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Winter Squash Bowl

Winter Squash Bowl

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  • 1 medium butternut squash (about 1 1/2 lb.)
  • 5 small winter squash (about 1 lb. each; such as acorn, carnival, delicata, sweet dumpling, or sugar pumpkins), divided
  • 4 1/2 teaspoons olive oil, divided
  • 3 teaspoons pure maple syrup (optional), divided
  • Kosher salt and freshly ground black pepper
  • 1 tablespoon unsalted butter, room temperature
  • 1 teaspoon fresh thyme leaves

Recipe Preparation

  • Preheat oven to 400°. Line 2 rimmed baking sheets with parchment paper. Cut butternut squash in half crosswise. Set top half aside. Remove seeds and strings from bottom half; discard. Place bottom half of squash on 1 baking sheet. Remove caps from 3 of the small squash by cutting a circle 1" around stems with a small serrated knife (as for pumpkin carving). Slice off and discard strings from bottom side of caps. Scoop seeds and strings from centers; discard. (If using delicata or other oblong squash, cut in half crosswise and scoop out seeds and strings.)

  • Cut a thin slice off the bottom of each of the 3 hollowed-out small squash so squash sit evenly on a flat surface; place (with caps on) on baking sheet along with bottom of butternut squash. Drizzle insides with 1/4 tsp. olive oil and 1/4 tsp. maple syrup (if using). Season cavities with salt and pepper. Bake until a paring knife inserted into squash meets no resistance, about 1 hour.

  • Meanwhile, remove stems from remaining 2 small squash and cut squash in half lengthwise. Remove seeds and strings from small squash and top half of butternut squash; discard. Peel and chop squash into 1/4" pieces; place in a large bowl. Add remaining 4 1/4 tsp. oil and toss to coat. Season with salt and pepper. Spread in a single layer on remaining sheet and bake, stirring once, until squash is tender, about 30 minutes. Transfer to a large bowl and toss with remaining 2 3/4 tsp. maple syrup (if using), butter, and thyme. Divide among hollowed-out butternut and small squash and serve warm or at room temperature.

Recipe by The Bon Appétit Test Kitchen,Photos by Ashley Rodriguez

Nutritional Content

8 servings, one serving contains: Calories (kcal) 220 %Calories from Fat 50 Fat (g) 6 Saturated Fat (g) 2 Cholesterol (mg) 5 Sodium (mg) 250 Carbohydrates (g) 45 Dietary Fiber (g) 8 Total Sugars (g) 12 Protein (g) 4Reviews Section

30+ Delicious Ways to Turn Winter Squash Into a Healthy Meal

Call us biased, but as good as summer produce is, we get far more excited about the real harvest season: Fall. That's when the apple picking is good, when Brussels sprouts and cauliflower in the grocery stores are in season again, and when we start eyeing all the delicious winter squash and planning out our fall and winter recipe rotations. From classics like acorn squash and butternut squash, to new favorites like delicata squash, spaghetti squash and kabocha, there are practically as many kinds are there are ways to cook them. And squash keep well and are super nutritious. Which is why we've rounded up the very best winter squash soup recipes, butternut squash soup recipes, and all-around best winter squash ideas out there so that you can enjoy your favorite gourds all season long. No matter what you like to eat, there's something here on our list for you and your family. Trust us: Your fall dinner party and Thanksgiving guests will thank you.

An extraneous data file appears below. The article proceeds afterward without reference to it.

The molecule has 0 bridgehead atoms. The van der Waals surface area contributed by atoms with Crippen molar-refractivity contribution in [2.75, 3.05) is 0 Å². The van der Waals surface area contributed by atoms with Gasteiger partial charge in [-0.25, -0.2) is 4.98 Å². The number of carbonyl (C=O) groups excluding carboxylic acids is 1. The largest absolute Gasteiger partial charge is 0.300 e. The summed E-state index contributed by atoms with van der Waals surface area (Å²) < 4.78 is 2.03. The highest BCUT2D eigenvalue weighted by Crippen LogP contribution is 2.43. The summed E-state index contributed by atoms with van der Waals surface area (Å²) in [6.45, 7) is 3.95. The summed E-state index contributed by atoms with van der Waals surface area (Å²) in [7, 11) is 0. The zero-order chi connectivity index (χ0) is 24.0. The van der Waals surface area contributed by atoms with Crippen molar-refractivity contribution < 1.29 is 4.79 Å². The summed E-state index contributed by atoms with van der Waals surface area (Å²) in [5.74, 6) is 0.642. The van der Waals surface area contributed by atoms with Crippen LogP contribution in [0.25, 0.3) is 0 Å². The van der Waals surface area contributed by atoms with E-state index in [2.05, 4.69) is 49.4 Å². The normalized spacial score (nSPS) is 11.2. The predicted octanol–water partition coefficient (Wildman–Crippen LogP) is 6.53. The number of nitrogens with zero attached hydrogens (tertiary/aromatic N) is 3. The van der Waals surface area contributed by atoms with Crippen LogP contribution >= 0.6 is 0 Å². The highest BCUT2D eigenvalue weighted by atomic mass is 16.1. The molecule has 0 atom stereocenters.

But it's not just the pretty rinds and delicious taste that keep us coming back to these winter squash recipes. Squash is an incredibly healthy, nourishing food that's as good for you as it is fun to eat. Jam-packed with alpha-carotene and beta-carotene, as well as Vitamin C, they're an easy way to eat healthy dinners in the fall&mdasheven the kids will like them! Pick your favorite winter squash variety, browse through our recipes, and get cooking!


  • 1 carton or bag or pre-cubed butternut squash
  • 2 tablespoons olive oil
  • 1 teaspoon ground cumin
  • 1 teaspoon hot smoked Spanish paprika
  • ½ teaspoon sea salt
  • 2 cups finely shredded red cabbage
  • 3 tablespoons red wine vinegar
  • ½ teaspoon kosher salt, divided
  • ¼ cup rice vinegar
  • 4 teaspoons sugar
  • 1 teaspoon soy sauce
  • ½ teaspoon dried crushed red pepper
  • 1 cucumber, cut into ¼ inch thick round slices
  1. Preheat oven to 375°F
  2. Place Butternut Squash in large bowl. Toss with oil, cumin, paprika, and sea salt.
  3. Arrange butternut squash in single layer on baking sheet. Bake 20 minutes. Turn squash over. Bake an additional 15 minutes or until tender. For more crispy squash, bake a bit longer. Set aside.
  1. Whisk rice vinegar, sugar, soy sauce,and crushed red pepper in large bowl.
  2. Add cucumber slices to vinegar mixture toss to cover all the cucumbers. Cover and chill ten minutes to 1 hour.
  1. Add to the bowl, cooked squash, pickled cabbage, pickled cucumbers, corn, black beans, tomatoes,and avocado. Drizzle with olive oil. Top with Cilantro

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Matcha mint chip breakfast bowl

Matcha green tea is super popular right now because it provides 137 times more antioxidants than regularly brewed green tea and is a great warm drink to enjoy in the morning without the caffeine jitters coffee can cause.

This Matcha Mint Chocolate Chip Smoothie Bowl is a delicious, gluten-free, and vegan breakfast. Full of minty flavor and packed with nutrients.

Pumpkin pie smoothie bowl

This pumpkin smoothie bowl is kicked up a notch with pumpkin pie spices so instrumental to the season and sure to warm you on cold mornings.

For more ways to satisfy your pumpkin cravings, check out the following:

Blueberry almond quinoa smoothie bowl

Frozen blueberries allow you to enjoy this summer fruit any time of year.